FROM seeing a health provider all the way to paying the insurance bill, Americans would be asked to make huge changes under President Clinton's health-reform plan, according to a draft of the proposal.
The tightly held plan, due for official release Sept. 22, slipped out of the administration's grasp Friday after authorized copies were delivered to members of a congressional health subcommittee.
Despite the massive leak, the president was still planning to officially unveil the plan next Wednesday evening, a White House spokesman said.
But an economic adviser to the president cautioned that anything in the draft could change before next week. Also, Congress is expected to do battle over the plan, and may substantially rework it before approval.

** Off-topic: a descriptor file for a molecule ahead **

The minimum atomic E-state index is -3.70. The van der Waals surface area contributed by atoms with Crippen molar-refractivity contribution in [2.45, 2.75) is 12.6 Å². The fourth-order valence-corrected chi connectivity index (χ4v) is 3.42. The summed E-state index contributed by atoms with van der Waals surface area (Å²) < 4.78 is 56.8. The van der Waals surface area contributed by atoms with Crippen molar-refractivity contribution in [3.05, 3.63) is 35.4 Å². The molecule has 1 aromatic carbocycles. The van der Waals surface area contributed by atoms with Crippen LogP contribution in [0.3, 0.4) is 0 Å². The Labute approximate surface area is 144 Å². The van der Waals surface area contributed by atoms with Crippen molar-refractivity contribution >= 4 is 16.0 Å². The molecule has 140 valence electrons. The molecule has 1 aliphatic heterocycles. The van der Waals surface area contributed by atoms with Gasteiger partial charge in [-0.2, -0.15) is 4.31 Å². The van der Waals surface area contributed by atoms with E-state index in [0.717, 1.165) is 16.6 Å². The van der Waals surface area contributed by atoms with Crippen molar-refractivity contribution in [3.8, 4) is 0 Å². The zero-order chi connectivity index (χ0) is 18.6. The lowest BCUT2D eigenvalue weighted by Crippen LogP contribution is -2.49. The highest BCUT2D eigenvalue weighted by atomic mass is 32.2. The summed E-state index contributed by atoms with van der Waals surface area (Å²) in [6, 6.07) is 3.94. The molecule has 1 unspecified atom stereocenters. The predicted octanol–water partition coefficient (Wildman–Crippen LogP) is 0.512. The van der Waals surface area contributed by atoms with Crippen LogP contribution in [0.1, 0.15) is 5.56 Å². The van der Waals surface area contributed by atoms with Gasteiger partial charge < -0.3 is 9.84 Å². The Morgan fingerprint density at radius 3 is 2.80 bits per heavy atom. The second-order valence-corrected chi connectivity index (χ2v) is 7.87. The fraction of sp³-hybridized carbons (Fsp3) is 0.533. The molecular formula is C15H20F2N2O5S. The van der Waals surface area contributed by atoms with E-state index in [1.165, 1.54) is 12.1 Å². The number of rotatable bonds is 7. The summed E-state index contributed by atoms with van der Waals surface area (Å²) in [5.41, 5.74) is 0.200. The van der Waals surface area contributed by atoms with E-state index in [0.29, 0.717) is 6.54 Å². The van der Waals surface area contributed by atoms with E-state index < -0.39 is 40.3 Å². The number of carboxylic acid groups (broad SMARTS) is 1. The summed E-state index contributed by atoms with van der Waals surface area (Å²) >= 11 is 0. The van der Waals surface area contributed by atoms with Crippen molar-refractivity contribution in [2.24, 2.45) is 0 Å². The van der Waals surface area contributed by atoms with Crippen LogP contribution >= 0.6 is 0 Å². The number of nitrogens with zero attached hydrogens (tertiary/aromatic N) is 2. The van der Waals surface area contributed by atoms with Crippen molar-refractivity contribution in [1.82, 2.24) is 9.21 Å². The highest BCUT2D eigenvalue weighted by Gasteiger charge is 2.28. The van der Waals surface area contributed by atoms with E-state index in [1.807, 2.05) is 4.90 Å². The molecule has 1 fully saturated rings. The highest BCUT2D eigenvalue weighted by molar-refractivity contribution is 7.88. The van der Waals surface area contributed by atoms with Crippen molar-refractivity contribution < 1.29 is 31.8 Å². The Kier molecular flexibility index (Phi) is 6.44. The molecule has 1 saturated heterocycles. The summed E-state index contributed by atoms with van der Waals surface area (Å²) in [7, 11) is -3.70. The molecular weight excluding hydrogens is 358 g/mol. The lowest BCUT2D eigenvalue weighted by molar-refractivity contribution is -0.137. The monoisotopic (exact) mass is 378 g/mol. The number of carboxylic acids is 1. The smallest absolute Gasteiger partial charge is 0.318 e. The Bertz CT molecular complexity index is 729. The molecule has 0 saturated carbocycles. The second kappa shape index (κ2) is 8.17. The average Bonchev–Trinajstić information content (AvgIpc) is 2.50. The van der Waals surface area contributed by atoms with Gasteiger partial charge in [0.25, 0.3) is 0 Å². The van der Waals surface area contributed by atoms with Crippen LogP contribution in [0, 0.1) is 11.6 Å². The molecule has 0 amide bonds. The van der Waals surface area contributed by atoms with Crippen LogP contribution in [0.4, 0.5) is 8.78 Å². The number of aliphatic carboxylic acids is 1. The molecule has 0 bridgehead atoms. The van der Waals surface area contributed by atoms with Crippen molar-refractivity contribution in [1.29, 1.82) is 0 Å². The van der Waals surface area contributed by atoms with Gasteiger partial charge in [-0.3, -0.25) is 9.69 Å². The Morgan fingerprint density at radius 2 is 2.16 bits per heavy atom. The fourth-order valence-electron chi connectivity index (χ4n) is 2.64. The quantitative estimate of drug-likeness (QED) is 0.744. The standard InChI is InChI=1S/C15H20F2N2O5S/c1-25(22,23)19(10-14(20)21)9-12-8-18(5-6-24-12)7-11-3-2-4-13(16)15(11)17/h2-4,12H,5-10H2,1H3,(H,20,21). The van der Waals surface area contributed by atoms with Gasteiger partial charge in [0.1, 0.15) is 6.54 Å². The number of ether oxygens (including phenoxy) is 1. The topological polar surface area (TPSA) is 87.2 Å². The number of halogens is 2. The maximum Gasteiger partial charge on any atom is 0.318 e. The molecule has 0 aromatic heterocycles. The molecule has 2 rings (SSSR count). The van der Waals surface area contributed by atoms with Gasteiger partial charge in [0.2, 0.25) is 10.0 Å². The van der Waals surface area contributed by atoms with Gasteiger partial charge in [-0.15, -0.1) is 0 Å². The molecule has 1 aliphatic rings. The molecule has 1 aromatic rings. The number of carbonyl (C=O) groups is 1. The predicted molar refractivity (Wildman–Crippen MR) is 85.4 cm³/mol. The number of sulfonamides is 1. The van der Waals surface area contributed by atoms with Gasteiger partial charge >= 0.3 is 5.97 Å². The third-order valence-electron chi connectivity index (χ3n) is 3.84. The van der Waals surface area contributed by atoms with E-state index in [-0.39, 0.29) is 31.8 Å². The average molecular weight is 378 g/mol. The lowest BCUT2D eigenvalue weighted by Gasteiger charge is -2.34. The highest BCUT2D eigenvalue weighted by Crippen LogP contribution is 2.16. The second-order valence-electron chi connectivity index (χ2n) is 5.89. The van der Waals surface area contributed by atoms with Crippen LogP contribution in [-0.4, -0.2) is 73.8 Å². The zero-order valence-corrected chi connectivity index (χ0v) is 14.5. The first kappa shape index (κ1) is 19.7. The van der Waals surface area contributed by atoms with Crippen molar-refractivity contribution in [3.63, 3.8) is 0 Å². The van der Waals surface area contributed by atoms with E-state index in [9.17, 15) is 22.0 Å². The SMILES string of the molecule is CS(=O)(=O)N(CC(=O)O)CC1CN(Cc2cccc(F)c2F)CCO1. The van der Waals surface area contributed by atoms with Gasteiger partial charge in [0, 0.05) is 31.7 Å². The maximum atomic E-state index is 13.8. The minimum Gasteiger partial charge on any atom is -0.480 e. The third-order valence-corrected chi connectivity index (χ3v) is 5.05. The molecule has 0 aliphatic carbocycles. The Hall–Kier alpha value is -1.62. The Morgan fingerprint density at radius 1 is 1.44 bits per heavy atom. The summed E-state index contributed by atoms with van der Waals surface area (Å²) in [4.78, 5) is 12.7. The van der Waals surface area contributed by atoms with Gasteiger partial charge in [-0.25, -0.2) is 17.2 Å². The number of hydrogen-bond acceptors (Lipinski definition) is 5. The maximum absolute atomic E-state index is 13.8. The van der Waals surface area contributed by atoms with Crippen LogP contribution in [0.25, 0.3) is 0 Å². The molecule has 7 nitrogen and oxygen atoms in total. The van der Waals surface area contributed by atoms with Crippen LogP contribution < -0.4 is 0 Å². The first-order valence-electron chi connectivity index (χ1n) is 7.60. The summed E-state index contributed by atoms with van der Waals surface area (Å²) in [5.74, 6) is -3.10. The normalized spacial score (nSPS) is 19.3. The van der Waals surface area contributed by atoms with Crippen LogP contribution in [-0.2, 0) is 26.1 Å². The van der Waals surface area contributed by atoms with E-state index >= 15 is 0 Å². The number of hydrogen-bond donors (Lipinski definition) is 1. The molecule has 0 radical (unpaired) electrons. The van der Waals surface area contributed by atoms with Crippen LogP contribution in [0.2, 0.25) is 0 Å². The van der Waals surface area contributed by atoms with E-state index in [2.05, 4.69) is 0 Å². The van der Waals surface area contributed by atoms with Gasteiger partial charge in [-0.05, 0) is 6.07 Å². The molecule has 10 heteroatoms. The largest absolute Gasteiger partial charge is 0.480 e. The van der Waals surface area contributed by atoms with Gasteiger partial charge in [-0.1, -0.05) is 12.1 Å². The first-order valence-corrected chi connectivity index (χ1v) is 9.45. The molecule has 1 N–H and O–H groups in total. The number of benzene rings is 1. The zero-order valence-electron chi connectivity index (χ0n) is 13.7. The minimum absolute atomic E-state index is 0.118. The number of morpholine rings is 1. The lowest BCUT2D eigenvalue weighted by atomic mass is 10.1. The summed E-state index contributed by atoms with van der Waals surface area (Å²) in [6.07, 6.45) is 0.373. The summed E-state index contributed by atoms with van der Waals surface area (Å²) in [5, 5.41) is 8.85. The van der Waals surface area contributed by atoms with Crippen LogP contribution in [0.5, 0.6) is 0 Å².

Hillary Rodham Clinton, in a Friday speech to state legislators, said she is open to constructive suggestions. ``What we are not open to is a stand-pat, negative, nay-saying opposition,'' she said.
Under the plan, all Americans would have health coverage by 1997, even if they are self-employed, work part time or are unemployed. In exchange for less choice, many people would be eligible to receive a richer basic- benefits package for less money.
The plan's goal is to pull down spiraling health-care spending, increasing at 9 percent annually. The White House wants to reduce growth to 4 percent by 2000.
To reach that goal, the administration would impose ``price discipline,'' Mrs. Clinton said. After the plan is introduced, the administration would ask insurers, drug companies, hospitals, and doctors to voluntarily hold down prices.